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Georgia A.G.: This State Doesn’t Recognize Intermarriage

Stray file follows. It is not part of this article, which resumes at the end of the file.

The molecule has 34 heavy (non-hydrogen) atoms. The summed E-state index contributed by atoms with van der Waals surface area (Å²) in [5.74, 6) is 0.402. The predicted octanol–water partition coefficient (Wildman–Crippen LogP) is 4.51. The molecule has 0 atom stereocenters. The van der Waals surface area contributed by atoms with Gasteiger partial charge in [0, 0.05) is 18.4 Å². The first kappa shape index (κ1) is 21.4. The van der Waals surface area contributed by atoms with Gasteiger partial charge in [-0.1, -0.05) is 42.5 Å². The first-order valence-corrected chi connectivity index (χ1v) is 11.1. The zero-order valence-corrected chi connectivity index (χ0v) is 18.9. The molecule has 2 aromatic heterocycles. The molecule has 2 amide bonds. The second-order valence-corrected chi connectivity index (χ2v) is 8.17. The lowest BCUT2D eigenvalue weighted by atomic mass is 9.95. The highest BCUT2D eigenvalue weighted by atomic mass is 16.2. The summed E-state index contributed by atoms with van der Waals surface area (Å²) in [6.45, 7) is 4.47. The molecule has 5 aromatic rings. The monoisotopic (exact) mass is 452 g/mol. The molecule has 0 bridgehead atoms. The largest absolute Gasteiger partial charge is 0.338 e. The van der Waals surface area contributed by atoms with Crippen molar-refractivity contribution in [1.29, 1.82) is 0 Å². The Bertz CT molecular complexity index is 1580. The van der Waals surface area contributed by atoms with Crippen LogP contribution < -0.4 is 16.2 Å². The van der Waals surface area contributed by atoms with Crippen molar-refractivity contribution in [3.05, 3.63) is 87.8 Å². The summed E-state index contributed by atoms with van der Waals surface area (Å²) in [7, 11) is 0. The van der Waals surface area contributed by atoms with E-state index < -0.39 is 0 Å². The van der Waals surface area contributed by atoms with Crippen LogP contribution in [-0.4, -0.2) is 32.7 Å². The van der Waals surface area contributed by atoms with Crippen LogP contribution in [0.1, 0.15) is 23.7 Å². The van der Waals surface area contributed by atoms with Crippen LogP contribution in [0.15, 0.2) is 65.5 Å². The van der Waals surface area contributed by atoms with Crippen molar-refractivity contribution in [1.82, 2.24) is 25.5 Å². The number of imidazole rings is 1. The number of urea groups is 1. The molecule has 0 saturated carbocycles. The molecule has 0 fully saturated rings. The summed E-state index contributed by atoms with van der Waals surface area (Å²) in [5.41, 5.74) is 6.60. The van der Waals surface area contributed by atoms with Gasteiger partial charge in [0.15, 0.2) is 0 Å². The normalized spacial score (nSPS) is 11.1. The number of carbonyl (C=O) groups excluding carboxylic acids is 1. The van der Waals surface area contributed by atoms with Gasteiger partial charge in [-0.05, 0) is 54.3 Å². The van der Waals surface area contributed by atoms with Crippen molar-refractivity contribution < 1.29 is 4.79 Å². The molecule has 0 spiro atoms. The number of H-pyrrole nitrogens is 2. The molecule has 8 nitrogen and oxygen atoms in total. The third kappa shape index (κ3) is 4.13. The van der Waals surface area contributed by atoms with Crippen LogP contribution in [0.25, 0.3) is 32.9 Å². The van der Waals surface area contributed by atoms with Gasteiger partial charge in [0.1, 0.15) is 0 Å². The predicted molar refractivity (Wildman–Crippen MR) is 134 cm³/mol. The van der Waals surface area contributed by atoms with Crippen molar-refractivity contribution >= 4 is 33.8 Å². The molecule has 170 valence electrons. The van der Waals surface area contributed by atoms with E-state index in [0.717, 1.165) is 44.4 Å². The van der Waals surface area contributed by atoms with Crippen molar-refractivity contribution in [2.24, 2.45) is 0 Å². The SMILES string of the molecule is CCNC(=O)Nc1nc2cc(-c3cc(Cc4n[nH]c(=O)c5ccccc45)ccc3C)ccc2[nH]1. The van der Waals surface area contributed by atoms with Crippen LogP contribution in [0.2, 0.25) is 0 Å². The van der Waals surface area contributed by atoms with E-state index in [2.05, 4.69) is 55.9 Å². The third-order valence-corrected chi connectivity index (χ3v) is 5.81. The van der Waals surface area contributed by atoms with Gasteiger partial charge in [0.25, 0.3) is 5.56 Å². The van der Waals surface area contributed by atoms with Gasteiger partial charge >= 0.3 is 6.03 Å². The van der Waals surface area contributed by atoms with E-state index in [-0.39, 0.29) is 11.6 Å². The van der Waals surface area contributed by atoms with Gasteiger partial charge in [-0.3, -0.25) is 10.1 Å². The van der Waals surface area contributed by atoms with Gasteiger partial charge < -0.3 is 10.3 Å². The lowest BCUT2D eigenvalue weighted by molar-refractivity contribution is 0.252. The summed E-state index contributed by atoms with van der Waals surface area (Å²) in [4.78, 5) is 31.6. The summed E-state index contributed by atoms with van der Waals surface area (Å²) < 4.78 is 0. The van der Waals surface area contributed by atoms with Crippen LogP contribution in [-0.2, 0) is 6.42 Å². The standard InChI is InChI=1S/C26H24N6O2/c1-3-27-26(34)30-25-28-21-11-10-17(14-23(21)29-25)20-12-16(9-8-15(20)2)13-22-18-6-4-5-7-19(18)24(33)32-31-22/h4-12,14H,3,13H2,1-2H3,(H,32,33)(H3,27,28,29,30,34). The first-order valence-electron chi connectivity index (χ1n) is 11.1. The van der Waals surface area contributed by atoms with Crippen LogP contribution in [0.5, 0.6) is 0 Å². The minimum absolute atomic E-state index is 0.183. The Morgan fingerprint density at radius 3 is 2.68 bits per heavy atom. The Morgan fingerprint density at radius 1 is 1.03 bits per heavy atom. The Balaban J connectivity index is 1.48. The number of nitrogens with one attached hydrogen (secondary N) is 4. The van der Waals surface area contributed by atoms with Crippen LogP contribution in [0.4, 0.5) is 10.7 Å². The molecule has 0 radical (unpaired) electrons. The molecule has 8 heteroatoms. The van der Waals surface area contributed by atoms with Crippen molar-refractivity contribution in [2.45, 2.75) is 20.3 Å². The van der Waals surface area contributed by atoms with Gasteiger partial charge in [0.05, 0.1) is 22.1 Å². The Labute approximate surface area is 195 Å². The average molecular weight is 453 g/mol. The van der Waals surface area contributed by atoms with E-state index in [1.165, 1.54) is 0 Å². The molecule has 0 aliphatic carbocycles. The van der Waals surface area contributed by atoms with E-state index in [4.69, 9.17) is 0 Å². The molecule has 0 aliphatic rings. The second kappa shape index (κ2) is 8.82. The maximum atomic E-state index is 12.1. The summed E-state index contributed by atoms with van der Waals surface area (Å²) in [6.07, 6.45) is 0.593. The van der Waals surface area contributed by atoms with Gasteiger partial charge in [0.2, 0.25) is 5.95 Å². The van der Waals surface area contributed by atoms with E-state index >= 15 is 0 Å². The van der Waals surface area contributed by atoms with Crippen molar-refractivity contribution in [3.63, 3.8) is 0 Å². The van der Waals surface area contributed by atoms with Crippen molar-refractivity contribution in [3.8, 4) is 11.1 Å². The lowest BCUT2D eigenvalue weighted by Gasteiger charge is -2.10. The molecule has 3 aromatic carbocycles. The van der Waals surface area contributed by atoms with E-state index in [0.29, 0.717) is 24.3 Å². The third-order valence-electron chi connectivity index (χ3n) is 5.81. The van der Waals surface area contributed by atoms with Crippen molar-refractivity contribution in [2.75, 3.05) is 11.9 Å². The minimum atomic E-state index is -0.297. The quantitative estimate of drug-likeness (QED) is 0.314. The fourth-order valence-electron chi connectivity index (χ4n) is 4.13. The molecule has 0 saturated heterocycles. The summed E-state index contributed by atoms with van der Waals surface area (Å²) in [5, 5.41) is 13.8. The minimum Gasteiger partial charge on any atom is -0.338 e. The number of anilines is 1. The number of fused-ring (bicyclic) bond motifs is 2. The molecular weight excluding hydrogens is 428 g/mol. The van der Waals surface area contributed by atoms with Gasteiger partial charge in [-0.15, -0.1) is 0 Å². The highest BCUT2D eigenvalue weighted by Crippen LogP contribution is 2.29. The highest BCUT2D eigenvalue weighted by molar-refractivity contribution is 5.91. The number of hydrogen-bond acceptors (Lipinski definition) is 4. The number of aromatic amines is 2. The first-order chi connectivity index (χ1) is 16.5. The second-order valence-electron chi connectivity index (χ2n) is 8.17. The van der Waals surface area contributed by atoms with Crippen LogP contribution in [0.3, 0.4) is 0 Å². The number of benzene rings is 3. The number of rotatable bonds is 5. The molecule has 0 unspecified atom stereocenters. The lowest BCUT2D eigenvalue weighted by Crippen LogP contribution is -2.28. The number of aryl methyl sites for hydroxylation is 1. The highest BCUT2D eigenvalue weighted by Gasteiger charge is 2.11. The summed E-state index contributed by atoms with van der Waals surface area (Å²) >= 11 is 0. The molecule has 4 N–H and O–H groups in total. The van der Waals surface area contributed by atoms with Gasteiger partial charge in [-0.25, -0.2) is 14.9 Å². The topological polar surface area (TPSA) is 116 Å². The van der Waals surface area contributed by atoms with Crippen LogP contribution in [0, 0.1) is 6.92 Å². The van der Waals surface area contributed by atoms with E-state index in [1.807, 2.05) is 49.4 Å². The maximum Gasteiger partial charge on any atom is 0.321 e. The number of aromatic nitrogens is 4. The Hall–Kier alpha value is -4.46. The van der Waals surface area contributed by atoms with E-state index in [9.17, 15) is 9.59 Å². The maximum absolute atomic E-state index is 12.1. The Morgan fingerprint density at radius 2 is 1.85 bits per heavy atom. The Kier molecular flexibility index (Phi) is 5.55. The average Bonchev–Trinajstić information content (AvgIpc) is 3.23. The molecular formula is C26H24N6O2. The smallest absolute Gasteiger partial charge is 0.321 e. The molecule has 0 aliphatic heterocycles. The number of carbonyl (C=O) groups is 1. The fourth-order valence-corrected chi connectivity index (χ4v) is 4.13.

Sept. 3, 1963 - State Attorney General Eugene Cook said today that Georgia did not recognize the marriage of a Negro female graduate and a white classmate at the University of Georgia, and he added that they could not legally live together in Georgia as man and wife. Mr. Cook said he was investigating as to whether any state law had been violated by the marriage of Charlayne Hunter, 21, to Walter Stovall, 25, of Douglas, Ga. O.C. Aderhold, the university president, issued a statement at the Georgia campus in Athens, saying he was “greatly surprised and shocked” by the report from New York of the marriage. “Interracial marriage is prohibited by Georgia law and secret marriages are contrary to University of Georgia regulations,” he said. “Dismissal rules would have applied to Charlayne Hunter and Walter Stovall had the fact of their secret marriage been known. Neither, therefore, will be permitted to return to the University of Georgia.” Miss Hunter, the first Negro woman to attend the university, graduated in June. Mr. Stovall has a year to go to complete his college education. Mr. Cook said he had asked for a certified copy of any marriage certificate that could be produced from New York records. Georgia law does not recognize interracial marriage in another state. The couple also would be subject to arrest if they returned. The Attorney General said they could, if convicted, be fined up to $1,000 and sentenced to up to 18 months’ imprisonment. Mr. and Mrs. Stovall, who now live in Greenwich Village, expect a child in December.


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